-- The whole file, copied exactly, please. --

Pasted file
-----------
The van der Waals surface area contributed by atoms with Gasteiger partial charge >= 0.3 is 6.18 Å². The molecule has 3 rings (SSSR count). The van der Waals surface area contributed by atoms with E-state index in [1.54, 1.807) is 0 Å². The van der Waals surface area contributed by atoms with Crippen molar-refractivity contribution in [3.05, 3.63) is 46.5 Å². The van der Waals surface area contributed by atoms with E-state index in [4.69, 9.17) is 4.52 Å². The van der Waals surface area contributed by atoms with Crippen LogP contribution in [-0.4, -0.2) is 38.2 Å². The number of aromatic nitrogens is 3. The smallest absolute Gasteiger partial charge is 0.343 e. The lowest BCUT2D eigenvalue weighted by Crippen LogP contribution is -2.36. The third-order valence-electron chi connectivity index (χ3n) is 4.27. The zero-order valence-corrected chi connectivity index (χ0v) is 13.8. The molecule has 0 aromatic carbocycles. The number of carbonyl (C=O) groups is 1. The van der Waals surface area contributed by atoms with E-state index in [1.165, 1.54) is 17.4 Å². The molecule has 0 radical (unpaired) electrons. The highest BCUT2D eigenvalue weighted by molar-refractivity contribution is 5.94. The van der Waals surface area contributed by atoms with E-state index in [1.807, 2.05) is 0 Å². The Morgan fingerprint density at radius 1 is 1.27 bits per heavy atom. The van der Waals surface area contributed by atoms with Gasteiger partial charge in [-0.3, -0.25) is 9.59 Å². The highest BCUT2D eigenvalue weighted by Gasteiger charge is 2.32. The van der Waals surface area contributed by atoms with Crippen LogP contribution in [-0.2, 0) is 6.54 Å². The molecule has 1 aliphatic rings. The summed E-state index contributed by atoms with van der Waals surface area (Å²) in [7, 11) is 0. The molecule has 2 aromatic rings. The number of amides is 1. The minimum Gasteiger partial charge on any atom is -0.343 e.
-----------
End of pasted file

The van der Waals surface area contributed by atoms with Gasteiger partial charge >= 0.3 is 6.18 Å². The molecule has 3 rings (SSSR count). The van der Waals surface area contributed by atoms with E-state index in [1.54, 1.807) is 0 Å². The van der Waals surface area contributed by atoms with Crippen molar-refractivity contribution in [3.05, 3.63) is 46.5 Å². The van der Waals surface area contributed by atoms with E-state index in [4.69, 9.17) is 4.52 Å². The van der Waals surface area contributed by atoms with Crippen LogP contribution in [-0.4, -0.2) is 38.2 Å². The number of aromatic nitrogens is 3. The smallest absolute Gasteiger partial charge is 0.343 e. The lowest BCUT2D eigenvalue weighted by Crippen LogP contribution is -2.36. The third-order valence-electron chi connectivity index (χ3n) is 4.27. The zero-order valence-corrected chi connectivity index (χ0v) is 13.8. The molecule has 0 aromatic carbocycles. The number of carbonyl (C=O) groups is 1. The van der Waals surface area contributed by atoms with E-state index in [1.165, 1.54) is 17.4 Å². The molecule has 0 radical (unpaired) electrons. The highest BCUT2D eigenvalue weighted by molar-refractivity contribution is 5.94. The van der Waals surface area contributed by atoms with E-state index in [1.807, 2.05) is 0 Å². The Morgan fingerprint density at radius 1 is 1.27 bits per heavy atom. The van der Waals surface area contributed by atoms with Gasteiger partial charge in [-0.3, -0.25) is 9.59 Å². The highest BCUT2D eigenvalue weighted by Gasteiger charge is 2.32. The van der Waals surface area contributed by atoms with Crippen LogP contribution in [-0.2, 0) is 6.54 Å². The molecule has 1 aliphatic rings. The summed E-state index contributed by atoms with van der Waals surface area (Å²) in [7, 11) is 0. The molecule has 2 aromatic rings. The number of amides is 1. The minimum Gasteiger partial charge on any atom is -0.343 e.